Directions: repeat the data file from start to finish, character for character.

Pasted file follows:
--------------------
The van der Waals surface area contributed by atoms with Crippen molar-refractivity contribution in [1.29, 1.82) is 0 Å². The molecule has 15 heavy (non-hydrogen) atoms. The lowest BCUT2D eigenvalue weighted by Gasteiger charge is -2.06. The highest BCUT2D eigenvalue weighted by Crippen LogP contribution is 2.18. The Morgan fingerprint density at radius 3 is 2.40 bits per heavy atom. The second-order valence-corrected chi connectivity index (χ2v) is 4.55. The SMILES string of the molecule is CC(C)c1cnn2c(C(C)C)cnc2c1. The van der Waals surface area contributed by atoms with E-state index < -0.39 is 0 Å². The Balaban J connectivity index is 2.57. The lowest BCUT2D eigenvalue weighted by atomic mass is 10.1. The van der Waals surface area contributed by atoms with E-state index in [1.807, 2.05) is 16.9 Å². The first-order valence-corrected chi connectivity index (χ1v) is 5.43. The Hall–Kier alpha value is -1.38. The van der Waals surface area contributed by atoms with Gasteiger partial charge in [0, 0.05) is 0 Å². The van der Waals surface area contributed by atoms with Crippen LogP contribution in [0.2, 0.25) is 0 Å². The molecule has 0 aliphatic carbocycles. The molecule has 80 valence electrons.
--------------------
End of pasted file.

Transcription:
The van der Waals surface area contributed by atoms with Crippen molar-refractivity contribution in [1.29, 1.82) is 0 Å². The molecule has 15 heavy (non-hydrogen) atoms. The lowest BCUT2D eigenvalue weighted by Gasteiger charge is -2.06. The highest BCUT2D eigenvalue weighted by Crippen LogP contribution is 2.18. The Morgan fingerprint density at radius 3 is 2.40 bits per heavy atom. The second-order valence-corrected chi connectivity index (χ2v) is 4.55. The SMILES string of the molecule is CC(C)c1cnn2c(C(C)C)cnc2c1. The van der Waals surface area contributed by atoms with E-state index < -0.39 is 0 Å². The Balaban J connectivity index is 2.57. The lowest BCUT2D eigenvalue weighted by atomic mass is 10.1. The van der Waals surface area contributed by atoms with E-state index in [1.807, 2.05) is 16.9 Å². The first-order valence-corrected chi connectivity index (χ1v) is 5.43. The Hall–Kier alpha value is -1.38. The van der Waals surface area contributed by atoms with Gasteiger partial charge in [0, 0.05) is 0 Å². The van der Waals surface area contributed by atoms with Crippen LogP contribution in [0.2, 0.25) is 0 Å². The molecule has 0 aliphatic carbocycles. The molecule has 80 valence electrons.